Race for the Red Dragon Review #LoveOzKids


Title: 
The Race for the Red Dragon (Children of the Dragon #2)
Author: Rebecca Lim
Published: May 2019
Publisher: Allen and Unwin
Readership: Middle Grade #loveozkids
Genre: Fantasy
Rating: ★★★★
RRP: $14.99

I received a copy of The Race for the Red Dragon  from the publisher in exchange for a fair and honest review. All thoughts and opinions are my own.

The Race for the Red Dragon is the thrilling second book in the action-packed Children of the Dragon series.

Qing sat bolt upright, her head tilted to one side as if she were listening intently. Then the interior of the van went black and a single shot rang out, loud as a cannon.

On their way to the Wudang Mountains to discover the fate of Qing’s father and sisters, Qing and Harley make an unscheduled stop after they hear rumours of an ancient vase emblazoned with a red dragon.

Enemies are everywhere, and Harley and Qing must race evil forces across Hong Kong and Southern China to find the legendary vase. Qing’s magic is growing in power, but is it enough to counter the human and otherworldly forces that are determined to stop them at all costs?

Featuring magic, mystery and martial arts, The Race for the Red Dragon delivers more fast-paced action and adventure in CHILDREN OF THE DRAGON series

I first heard about the Children of the Dragon series by Rebecca Lim when it was recommended by #LoveOzYA author Ellie Marney as a great middle grade fantasy read. As someone teaching students in that particular age bracket, it seemed like something well-worth checking out and so I read The Relic of the Blue Dragon earlier in the year and loved the wit and fast-pace of the first book. I was excited to see that the second book was coming out in 2019 and am very grateful to Allen and Unwin for the review copy of The Race for the Red Dragon.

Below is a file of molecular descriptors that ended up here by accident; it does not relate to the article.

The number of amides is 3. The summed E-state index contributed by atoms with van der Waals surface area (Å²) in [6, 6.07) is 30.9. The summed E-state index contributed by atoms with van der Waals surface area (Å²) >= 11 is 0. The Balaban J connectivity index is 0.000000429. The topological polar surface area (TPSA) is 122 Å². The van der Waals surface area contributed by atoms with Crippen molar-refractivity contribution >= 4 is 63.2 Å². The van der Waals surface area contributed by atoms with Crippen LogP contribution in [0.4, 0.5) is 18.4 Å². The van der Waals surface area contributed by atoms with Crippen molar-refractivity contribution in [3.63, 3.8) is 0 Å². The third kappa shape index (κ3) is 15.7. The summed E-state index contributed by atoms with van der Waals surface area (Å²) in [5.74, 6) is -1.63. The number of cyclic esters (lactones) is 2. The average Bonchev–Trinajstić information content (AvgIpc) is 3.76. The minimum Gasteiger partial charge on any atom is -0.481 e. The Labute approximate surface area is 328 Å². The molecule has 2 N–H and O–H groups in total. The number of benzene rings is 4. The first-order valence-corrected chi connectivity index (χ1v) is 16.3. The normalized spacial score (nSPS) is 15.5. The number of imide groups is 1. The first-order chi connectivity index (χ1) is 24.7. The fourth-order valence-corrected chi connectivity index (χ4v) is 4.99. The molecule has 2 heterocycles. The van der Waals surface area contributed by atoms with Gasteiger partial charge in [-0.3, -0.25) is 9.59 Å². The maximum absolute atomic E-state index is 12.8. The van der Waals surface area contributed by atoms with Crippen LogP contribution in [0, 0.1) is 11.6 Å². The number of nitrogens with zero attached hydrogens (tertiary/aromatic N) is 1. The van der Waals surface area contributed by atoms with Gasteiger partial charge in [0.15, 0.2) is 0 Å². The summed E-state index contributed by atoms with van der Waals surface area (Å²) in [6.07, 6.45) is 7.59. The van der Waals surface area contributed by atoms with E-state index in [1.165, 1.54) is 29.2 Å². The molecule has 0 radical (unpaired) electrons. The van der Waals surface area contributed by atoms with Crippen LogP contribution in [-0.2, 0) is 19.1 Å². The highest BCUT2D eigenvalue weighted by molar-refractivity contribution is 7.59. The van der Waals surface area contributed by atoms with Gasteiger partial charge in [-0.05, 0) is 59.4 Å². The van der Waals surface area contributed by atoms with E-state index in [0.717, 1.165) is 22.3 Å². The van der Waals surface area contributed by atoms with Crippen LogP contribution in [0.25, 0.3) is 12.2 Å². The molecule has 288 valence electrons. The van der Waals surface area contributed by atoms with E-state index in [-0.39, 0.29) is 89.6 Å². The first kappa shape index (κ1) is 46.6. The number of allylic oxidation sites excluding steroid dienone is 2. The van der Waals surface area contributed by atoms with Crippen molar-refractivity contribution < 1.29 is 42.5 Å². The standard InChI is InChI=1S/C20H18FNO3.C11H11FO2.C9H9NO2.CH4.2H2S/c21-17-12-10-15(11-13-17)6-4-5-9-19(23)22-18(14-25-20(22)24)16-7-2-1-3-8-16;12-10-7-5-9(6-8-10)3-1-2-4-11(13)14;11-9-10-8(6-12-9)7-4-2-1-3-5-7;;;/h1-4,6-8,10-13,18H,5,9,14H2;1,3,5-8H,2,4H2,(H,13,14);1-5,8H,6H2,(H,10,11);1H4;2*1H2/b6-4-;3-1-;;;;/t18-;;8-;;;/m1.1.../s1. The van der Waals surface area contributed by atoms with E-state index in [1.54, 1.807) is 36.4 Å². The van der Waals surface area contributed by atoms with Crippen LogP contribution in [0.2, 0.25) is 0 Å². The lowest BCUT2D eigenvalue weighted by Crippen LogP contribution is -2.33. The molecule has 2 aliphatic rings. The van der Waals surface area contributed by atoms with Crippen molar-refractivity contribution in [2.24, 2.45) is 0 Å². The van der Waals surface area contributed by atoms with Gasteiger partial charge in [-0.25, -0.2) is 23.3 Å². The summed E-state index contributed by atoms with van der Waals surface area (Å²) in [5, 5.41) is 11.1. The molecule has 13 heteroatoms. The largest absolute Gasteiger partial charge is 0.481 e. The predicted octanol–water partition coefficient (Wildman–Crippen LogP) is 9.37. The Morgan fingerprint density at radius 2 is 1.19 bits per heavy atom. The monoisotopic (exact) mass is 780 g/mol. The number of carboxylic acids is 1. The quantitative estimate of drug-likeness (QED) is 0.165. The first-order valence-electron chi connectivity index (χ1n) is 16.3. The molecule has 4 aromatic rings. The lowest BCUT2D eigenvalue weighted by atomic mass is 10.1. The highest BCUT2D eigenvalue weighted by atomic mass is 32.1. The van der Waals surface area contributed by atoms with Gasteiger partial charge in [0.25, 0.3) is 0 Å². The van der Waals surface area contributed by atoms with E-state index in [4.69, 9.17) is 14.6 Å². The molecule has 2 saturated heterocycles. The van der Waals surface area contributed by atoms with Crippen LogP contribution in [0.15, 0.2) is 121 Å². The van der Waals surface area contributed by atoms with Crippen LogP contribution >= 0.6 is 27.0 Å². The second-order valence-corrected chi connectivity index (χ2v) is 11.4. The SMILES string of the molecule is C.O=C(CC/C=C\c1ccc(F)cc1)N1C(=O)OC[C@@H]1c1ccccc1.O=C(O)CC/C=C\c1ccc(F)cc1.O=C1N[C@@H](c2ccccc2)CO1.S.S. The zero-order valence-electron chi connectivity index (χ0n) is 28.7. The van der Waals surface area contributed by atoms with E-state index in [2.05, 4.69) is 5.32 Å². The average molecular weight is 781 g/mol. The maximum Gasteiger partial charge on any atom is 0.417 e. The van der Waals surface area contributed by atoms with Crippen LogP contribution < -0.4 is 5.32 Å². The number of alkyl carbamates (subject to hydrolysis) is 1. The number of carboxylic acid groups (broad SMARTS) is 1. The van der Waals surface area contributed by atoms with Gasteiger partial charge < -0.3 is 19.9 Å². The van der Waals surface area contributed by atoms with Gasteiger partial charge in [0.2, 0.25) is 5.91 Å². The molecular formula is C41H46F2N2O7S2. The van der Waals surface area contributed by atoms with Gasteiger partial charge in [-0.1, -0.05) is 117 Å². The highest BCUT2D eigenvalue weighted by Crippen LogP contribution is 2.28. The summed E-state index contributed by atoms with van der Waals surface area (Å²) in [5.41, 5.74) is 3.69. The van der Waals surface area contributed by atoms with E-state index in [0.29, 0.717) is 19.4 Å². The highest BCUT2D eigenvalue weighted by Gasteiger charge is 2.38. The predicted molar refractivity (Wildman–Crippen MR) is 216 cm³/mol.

Set in the modern day, The Children of the Dragon series follows young teen, Harley, who unwittingly uncovers an ancient vase – a relic from the days of dragons – and releases the dragon within. He’s quickly swept up into a world of danger and mystery and magic and he’s not all that sure what to do with it.

In the second book, Harley’s briefly reunited with his father – who may or may not be an internationally wanted criminal – until they’re separated and Harley must make his way to the Wudang Mountains to help Qing recover the rest of her family on his own. On the way he meets a host of new characters who aid him on his quest while he’s simultaneously hunted down because of his knowledge of the dragons and an ancient curse.

This is a delightfully fun series with a relatable main character who’s struggling to keep up the world he’s suddenly found himself living in. Harley’s on the run and he doesn’t really know who to trust – or even if he can trust himself – and yet he perseveres and discovers that he’s braver than he thinks.

The world and the characters are wonderful – especially the dragons, which author Rebecca Lim deftly brings to life. The Chinese mythology explored is beautiful and fun and perfectly tailored to it’s targeted audience, while still being grounded in an Australian context and setting.

I look forward to seeing what happens next in Harley and Qing’s adventures to uncover the rest of the dragons. I know it’ll be a wild ride.

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